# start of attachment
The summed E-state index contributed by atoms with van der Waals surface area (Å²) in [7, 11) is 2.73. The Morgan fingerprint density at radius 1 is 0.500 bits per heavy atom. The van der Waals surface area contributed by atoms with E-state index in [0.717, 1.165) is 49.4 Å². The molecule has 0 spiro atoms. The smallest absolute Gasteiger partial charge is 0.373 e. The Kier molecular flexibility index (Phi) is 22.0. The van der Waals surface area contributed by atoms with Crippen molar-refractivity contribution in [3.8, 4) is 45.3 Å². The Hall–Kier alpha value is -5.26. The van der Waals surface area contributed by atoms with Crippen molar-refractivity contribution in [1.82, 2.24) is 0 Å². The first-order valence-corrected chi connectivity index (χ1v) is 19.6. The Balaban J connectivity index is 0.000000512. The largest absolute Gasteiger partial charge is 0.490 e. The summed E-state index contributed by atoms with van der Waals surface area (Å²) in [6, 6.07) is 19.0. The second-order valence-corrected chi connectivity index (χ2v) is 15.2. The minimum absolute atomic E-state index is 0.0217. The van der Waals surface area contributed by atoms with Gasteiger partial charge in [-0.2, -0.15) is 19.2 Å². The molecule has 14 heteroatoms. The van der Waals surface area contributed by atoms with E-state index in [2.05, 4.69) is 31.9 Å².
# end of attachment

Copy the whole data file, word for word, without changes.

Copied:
The summed E-state index contributed by atoms with van der Waals surface area (Å²) in [7, 11) is 2.73. The Morgan fingerprint density at radius 1 is 0.500 bits per heavy atom. The van der Waals surface area contributed by atoms with E-state index in [0.717, 1.165) is 49.4 Å². The molecule has 0 spiro atoms. The smallest absolute Gasteiger partial charge is 0.373 e. The Kier molecular flexibility index (Phi) is 22.0. The van der Waals surface area contributed by atoms with Crippen molar-refractivity contribution in [3.8, 4) is 45.3 Å². The Hall–Kier alpha value is -5.26. The van der Waals surface area contributed by atoms with Crippen molar-refractivity contribution in [1.82, 2.24) is 0 Å². The first-order valence-corrected chi connectivity index (χ1v) is 19.6. The Balaban J connectivity index is 0.000000512. The largest absolute Gasteiger partial charge is 0.490 e. The summed E-state index contributed by atoms with van der Waals surface area (Å²) in [6, 6.07) is 19.0. The second-order valence-corrected chi connectivity index (χ2v) is 15.2. The minimum absolute atomic E-state index is 0.0217. The van der Waals surface area contributed by atoms with Gasteiger partial charge in [-0.2, -0.15) is 19.2 Å². The molecule has 14 heteroatoms. The van der Waals surface area contributed by atoms with E-state index in [2.05, 4.69) is 31.9 Å².